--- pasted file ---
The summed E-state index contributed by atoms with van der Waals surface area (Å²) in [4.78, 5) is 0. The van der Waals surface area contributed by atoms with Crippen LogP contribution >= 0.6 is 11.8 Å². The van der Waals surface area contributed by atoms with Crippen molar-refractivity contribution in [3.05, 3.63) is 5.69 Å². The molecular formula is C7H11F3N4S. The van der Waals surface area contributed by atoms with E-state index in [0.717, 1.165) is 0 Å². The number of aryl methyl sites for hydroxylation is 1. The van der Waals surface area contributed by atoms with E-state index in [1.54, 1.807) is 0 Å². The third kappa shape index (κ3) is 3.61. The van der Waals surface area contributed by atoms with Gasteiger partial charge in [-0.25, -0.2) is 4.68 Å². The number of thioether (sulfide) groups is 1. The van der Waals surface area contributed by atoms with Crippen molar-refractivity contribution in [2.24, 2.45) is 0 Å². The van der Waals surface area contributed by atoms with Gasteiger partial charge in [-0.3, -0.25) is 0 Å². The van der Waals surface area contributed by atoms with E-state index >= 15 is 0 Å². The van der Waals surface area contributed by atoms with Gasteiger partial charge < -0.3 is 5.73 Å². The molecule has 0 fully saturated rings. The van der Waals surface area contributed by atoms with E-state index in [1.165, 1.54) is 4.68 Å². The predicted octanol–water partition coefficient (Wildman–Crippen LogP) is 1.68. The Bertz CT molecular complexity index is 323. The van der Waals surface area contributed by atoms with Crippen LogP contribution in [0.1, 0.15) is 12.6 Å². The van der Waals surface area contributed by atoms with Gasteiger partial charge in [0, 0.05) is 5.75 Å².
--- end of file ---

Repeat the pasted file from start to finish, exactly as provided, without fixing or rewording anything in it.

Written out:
The summed E-state index contributed by atoms with van der Waals surface area (Å²) in [4.78, 5) is 0. The van der Waals surface area contributed by atoms with Crippen LogP contribution >= 0.6 is 11.8 Å². The van der Waals surface area contributed by atoms with Crippen molar-refractivity contribution in [3.05, 3.63) is 5.69 Å². The molecular formula is C7H11F3N4S. The van der Waals surface area contributed by atoms with E-state index in [0.717, 1.165) is 0 Å². The number of aryl methyl sites for hydroxylation is 1. The van der Waals surface area contributed by atoms with E-state index in [1.54, 1.807) is 0 Å². The third kappa shape index (κ3) is 3.61. The van der Waals surface area contributed by atoms with Gasteiger partial charge in [-0.25, -0.2) is 4.68 Å². The number of thioether (sulfide) groups is 1. The van der Waals surface area contributed by atoms with Crippen molar-refractivity contribution in [2.24, 2.45) is 0 Å². The van der Waals surface area contributed by atoms with Gasteiger partial charge in [-0.3, -0.25) is 0 Å². The van der Waals surface area contributed by atoms with E-state index >= 15 is 0 Å². The van der Waals surface area contributed by atoms with Gasteiger partial charge < -0.3 is 5.73 Å². The molecule has 0 fully saturated rings. The van der Waals surface area contributed by atoms with E-state index in [1.165, 1.54) is 4.68 Å². The predicted octanol–water partition coefficient (Wildman–Crippen LogP) is 1.68. The Bertz CT molecular complexity index is 323. The van der Waals surface area contributed by atoms with Crippen LogP contribution in [0.1, 0.15) is 12.6 Å². The van der Waals surface area contributed by atoms with Gasteiger partial charge in [0, 0.05) is 5.75 Å².